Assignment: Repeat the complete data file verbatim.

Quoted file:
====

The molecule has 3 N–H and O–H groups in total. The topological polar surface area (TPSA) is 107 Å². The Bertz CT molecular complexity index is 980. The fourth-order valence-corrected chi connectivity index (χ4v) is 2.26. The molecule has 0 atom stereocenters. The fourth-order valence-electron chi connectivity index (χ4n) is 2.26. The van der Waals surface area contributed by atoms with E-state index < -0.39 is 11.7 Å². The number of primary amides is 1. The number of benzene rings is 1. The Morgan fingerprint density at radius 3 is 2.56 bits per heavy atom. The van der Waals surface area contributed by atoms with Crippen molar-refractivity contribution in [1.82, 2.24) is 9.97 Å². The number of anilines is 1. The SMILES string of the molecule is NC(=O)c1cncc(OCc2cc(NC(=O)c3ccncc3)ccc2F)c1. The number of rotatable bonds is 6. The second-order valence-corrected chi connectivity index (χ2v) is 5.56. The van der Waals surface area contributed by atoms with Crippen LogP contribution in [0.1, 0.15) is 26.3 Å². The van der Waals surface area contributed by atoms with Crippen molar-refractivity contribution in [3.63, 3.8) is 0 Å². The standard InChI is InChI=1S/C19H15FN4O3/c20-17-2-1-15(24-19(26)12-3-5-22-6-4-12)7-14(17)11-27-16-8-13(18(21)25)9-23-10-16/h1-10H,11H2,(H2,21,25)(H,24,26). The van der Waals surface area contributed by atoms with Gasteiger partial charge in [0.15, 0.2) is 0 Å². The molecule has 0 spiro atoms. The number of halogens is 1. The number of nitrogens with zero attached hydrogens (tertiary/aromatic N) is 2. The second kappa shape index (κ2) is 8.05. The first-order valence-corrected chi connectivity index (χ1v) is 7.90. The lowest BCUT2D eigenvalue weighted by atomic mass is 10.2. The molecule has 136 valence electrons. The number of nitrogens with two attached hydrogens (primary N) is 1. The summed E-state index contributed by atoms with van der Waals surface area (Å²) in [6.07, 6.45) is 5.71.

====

The molecule has 3 N–H and O–H groups in total. The topological polar surface area (TPSA) is 107 Å². The Bertz CT molecular complexity index is 980. The fourth-order valence-corrected chi connectivity index (χ4v) is 2.26. The molecule has 0 atom stereocenters. The fourth-order valence-electron chi connectivity index (χ4n) is 2.26. The van der Waals surface area contributed by atoms with E-state index < -0.39 is 11.7 Å². The number of primary amides is 1. The number of benzene rings is 1. The Morgan fingerprint density at radius 3 is 2.56 bits per heavy atom. The van der Waals surface area contributed by atoms with Crippen molar-refractivity contribution in [1.82, 2.24) is 9.97 Å². The number of anilines is 1. The SMILES string of the molecule is NC(=O)c1cncc(OCc2cc(NC(=O)c3ccncc3)ccc2F)c1. The number of rotatable bonds is 6. The second-order valence-corrected chi connectivity index (χ2v) is 5.56. The van der Waals surface area contributed by atoms with Crippen LogP contribution in [0.1, 0.15) is 26.3 Å². The van der Waals surface area contributed by atoms with Crippen molar-refractivity contribution in [3.63, 3.8) is 0 Å². The standard InChI is InChI=1S/C19H15FN4O3/c20-17-2-1-15(24-19(26)12-3-5-22-6-4-12)7-14(17)11-27-16-8-13(18(21)25)9-23-10-16/h1-10H,11H2,(H2,21,25)(H,24,26). The van der Waals surface area contributed by atoms with Gasteiger partial charge in [0.15, 0.2) is 0 Å². The molecule has 0 spiro atoms. The number of halogens is 1. The number of nitrogens with zero attached hydrogens (tertiary/aromatic N) is 2. The second kappa shape index (κ2) is 8.05. The first-order valence-corrected chi connectivity index (χ1v) is 7.90. The lowest BCUT2D eigenvalue weighted by atomic mass is 10.2. The molecule has 136 valence electrons. The number of nitrogens with two attached hydrogens (primary N) is 1. The summed E-state index contributed by atoms with van der Waals surface area (Å²) in [6.07, 6.45) is 5.71.